Some activities are dependent on the completion of others.
    A listing of the immediate predecessors of each activity is
    useful for constructing the CPM network diagram.
Network Models - CPM and PERT
   3. Draw the Network Diagram
    Once the activities and their sequencing have been defined,
    the CPM diagram can be drawn. CPM originally was
    developed as an activity on node (AON) network, but some
    project planners prefer to specify the activities on the arcs.

   4. Estimate Activity Completion Time
    The time required to complete each activity can be
    estimated using past experience or the estimates of
    knowledgeable persons. CPM is a deterministic model that
    does not take into account variation in the completion time,
    so only one number is used for an activity's time estimate.
Network Models - CPM and PERT
    5. Identify the Critical Path
     The critical path is the longest-duration path through the
    network. The significance of the critical path is that the
    activities that lie on it cannot be delayed without delaying the
    project. Because of its impact on the entire project, critical path
    analysis is an important aspect of project planning.
   The critical path can be identified by determining the following
    four parameters for each activity:
     ES - earliest start time: the earliest time at which the activity can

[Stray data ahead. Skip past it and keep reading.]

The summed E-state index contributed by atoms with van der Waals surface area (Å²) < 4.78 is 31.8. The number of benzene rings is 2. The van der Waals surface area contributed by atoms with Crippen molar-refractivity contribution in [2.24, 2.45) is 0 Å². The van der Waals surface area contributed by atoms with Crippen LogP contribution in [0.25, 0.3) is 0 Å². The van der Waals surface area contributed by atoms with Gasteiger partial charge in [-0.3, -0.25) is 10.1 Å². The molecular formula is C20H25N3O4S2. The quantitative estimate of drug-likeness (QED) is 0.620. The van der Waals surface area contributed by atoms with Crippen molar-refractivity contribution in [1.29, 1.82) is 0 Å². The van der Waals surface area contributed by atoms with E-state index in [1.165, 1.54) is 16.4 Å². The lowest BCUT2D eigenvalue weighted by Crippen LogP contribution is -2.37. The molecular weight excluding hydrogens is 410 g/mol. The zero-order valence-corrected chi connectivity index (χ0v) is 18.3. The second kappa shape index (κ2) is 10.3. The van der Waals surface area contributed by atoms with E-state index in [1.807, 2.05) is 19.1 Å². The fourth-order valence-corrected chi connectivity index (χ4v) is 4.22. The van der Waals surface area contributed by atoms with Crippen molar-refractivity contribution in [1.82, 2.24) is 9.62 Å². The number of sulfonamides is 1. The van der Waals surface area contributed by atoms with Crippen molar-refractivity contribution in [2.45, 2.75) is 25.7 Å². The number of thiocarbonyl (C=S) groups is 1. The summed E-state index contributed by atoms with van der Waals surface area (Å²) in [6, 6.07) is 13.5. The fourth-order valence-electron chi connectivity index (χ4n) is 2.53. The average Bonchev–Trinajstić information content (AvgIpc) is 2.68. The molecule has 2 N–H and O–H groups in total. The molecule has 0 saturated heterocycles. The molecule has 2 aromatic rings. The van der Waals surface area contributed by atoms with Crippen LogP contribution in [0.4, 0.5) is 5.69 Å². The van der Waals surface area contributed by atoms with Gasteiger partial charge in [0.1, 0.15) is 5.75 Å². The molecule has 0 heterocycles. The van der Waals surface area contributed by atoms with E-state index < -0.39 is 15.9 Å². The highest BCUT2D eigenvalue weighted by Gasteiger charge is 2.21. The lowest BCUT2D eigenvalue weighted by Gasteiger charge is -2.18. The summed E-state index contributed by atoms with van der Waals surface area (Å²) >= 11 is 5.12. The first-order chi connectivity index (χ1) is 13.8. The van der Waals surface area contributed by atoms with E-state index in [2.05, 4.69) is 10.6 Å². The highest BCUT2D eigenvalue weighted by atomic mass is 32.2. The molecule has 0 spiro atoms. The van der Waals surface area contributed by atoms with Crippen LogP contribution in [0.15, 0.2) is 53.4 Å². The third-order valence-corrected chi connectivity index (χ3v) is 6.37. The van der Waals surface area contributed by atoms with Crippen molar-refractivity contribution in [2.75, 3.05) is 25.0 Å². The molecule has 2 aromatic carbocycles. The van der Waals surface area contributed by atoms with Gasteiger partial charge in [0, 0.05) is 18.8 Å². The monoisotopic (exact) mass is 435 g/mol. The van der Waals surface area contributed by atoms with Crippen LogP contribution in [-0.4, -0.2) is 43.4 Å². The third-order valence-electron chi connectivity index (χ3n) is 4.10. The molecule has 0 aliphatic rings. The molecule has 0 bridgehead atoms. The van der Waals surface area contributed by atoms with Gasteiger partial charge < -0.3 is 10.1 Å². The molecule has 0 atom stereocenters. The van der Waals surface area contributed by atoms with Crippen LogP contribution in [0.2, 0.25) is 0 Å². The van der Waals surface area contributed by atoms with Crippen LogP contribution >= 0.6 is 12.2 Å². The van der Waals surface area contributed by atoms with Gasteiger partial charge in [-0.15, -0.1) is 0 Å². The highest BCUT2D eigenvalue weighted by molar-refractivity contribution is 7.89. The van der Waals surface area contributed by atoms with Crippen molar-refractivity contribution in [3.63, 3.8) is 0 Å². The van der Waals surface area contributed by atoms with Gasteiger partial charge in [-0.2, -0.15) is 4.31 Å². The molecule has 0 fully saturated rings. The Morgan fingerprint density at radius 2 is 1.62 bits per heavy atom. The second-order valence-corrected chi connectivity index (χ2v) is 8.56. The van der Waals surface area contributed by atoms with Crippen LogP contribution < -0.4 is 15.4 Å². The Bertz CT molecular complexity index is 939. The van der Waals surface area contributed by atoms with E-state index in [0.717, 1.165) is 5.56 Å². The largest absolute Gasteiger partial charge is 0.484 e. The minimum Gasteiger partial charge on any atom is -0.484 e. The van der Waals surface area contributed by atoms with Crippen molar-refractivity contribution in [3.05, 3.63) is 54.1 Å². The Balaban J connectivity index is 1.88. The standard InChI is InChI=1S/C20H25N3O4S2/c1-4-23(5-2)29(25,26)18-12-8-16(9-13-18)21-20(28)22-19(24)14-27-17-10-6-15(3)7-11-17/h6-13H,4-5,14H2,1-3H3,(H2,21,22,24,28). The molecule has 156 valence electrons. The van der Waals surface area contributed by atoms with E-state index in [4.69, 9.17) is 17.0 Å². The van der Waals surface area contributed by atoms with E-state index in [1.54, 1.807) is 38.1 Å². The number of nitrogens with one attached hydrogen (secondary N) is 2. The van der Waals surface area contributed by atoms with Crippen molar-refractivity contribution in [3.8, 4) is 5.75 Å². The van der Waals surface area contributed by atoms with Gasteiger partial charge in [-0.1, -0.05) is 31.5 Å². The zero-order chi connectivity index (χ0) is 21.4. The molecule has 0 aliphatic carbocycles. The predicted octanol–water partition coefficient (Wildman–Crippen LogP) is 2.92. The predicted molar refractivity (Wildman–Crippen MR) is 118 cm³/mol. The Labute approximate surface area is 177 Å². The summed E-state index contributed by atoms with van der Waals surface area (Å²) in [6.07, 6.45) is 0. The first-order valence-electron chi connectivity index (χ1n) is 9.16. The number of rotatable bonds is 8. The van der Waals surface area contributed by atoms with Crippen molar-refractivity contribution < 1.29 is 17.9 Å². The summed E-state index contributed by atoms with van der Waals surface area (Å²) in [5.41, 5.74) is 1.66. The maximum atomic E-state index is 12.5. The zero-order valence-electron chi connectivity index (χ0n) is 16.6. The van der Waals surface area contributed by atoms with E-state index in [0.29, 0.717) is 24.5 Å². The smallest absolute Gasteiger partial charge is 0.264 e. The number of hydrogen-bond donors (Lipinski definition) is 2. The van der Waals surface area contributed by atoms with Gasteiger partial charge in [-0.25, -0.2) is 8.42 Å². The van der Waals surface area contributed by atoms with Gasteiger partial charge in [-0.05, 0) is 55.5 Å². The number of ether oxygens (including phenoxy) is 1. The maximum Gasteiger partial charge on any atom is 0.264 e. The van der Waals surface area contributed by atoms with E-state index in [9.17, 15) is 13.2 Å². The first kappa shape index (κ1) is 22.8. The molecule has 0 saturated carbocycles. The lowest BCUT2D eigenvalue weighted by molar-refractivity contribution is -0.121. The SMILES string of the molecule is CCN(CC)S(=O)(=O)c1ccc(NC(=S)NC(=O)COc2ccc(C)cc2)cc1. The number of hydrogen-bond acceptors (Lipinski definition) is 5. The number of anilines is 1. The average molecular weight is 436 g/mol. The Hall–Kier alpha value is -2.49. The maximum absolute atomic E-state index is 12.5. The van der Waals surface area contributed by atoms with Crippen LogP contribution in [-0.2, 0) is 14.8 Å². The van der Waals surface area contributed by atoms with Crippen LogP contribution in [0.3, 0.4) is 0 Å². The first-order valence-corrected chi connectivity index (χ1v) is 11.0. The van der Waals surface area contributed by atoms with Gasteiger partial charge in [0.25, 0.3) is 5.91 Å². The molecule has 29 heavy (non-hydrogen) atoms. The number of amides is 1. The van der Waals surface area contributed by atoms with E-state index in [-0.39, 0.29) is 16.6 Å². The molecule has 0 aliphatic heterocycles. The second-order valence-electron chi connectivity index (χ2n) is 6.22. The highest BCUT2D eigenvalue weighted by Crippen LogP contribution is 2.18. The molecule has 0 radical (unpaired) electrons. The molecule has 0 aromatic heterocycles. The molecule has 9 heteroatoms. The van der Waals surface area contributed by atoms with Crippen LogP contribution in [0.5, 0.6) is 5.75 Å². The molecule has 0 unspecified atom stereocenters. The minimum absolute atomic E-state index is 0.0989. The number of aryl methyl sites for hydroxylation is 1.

start given that its precedent activities must be completed first.
     EF - earliest finish time, equal to the earliest start time for the
    activity plus the time required to complete the activity.
     LF - latest finish time: the latest time at which the activity can
    be completed without delaying the project.
     LS - latest start time, equal to the latest finish time minus the
    time required to complete the activity.
Network Models - CPM and PERT
   The slack time for an activity is the time between its
    earliest and latest start time, or between its earliest and
    latest finish time. Slack is the amount of time that an
    activity can be delayed past its earliest start or earliest
    finish without delaying the project.

   The critical path is the path through the project network in
    which none of the activities have slack, that is, the path for
    which ES=LS and EF=LF for all activities in the path. A
    delay in the critical path delays the project. Similarly, to
    accelerate the project it is necessary to reduce the total
    time required for the activities in the critical path.
Network Models - CPM and PERT
   6. Update CPM Diagram
    As the project progresses, the actual task completion times will